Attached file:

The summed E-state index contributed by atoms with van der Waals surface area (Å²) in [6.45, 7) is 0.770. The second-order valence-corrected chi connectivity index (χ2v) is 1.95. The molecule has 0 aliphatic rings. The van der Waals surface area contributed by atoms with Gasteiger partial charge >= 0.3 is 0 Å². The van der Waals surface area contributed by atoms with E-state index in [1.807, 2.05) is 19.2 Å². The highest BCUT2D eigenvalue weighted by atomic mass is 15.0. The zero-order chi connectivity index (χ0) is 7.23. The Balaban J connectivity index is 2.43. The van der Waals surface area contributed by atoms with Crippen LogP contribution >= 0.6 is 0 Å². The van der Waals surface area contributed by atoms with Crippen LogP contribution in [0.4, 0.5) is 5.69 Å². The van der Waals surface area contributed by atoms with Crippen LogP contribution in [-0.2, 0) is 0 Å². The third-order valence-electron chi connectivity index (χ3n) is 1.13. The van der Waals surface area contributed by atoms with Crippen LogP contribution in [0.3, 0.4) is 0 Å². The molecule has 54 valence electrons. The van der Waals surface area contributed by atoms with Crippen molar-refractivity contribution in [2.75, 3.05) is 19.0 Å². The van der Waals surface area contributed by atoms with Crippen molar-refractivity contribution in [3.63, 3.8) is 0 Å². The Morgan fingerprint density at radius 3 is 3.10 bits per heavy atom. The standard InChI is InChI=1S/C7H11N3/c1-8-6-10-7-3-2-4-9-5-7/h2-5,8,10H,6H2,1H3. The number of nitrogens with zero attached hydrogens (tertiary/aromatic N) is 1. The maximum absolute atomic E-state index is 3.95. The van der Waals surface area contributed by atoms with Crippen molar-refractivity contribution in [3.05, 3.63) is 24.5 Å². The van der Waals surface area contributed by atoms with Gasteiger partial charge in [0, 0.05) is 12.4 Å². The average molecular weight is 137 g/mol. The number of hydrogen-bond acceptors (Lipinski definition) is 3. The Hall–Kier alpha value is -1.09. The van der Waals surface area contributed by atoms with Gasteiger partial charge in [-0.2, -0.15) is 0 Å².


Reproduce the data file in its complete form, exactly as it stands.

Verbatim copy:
The summed E-state index contributed by atoms with van der Waals surface area (Å²) in [6.45, 7) is 0.770. The second-order valence-corrected chi connectivity index (χ2v) is 1.95. The molecule has 0 aliphatic rings. The van der Waals surface area contributed by atoms with Gasteiger partial charge >= 0.3 is 0 Å². The van der Waals surface area contributed by atoms with E-state index in [1.807, 2.05) is 19.2 Å². The highest BCUT2D eigenvalue weighted by atomic mass is 15.0. The zero-order chi connectivity index (χ0) is 7.23. The Balaban J connectivity index is 2.43. The van der Waals surface area contributed by atoms with Crippen LogP contribution >= 0.6 is 0 Å². The van der Waals surface area contributed by atoms with Crippen LogP contribution in [0.4, 0.5) is 5.69 Å². The van der Waals surface area contributed by atoms with Crippen LogP contribution in [-0.2, 0) is 0 Å². The third-order valence-electron chi connectivity index (χ3n) is 1.13. The van der Waals surface area contributed by atoms with Crippen LogP contribution in [0.3, 0.4) is 0 Å². The molecule has 54 valence electrons. The van der Waals surface area contributed by atoms with Crippen molar-refractivity contribution in [2.75, 3.05) is 19.0 Å². The van der Waals surface area contributed by atoms with Crippen molar-refractivity contribution in [3.63, 3.8) is 0 Å². The Morgan fingerprint density at radius 3 is 3.10 bits per heavy atom. The standard InChI is InChI=1S/C7H11N3/c1-8-6-10-7-3-2-4-9-5-7/h2-5,8,10H,6H2,1H3. The number of nitrogens with zero attached hydrogens (tertiary/aromatic N) is 1. The maximum absolute atomic E-state index is 3.95. The van der Waals surface area contributed by atoms with Crippen molar-refractivity contribution in [3.05, 3.63) is 24.5 Å². The van der Waals surface area contributed by atoms with Gasteiger partial charge in [0, 0.05) is 12.4 Å². The average molecular weight is 137 g/mol. The number of hydrogen-bond acceptors (Lipinski definition) is 3. The Hall–Kier alpha value is -1.09. The van der Waals surface area contributed by atoms with Gasteiger partial charge in [-0.2, -0.15) is 0 Å².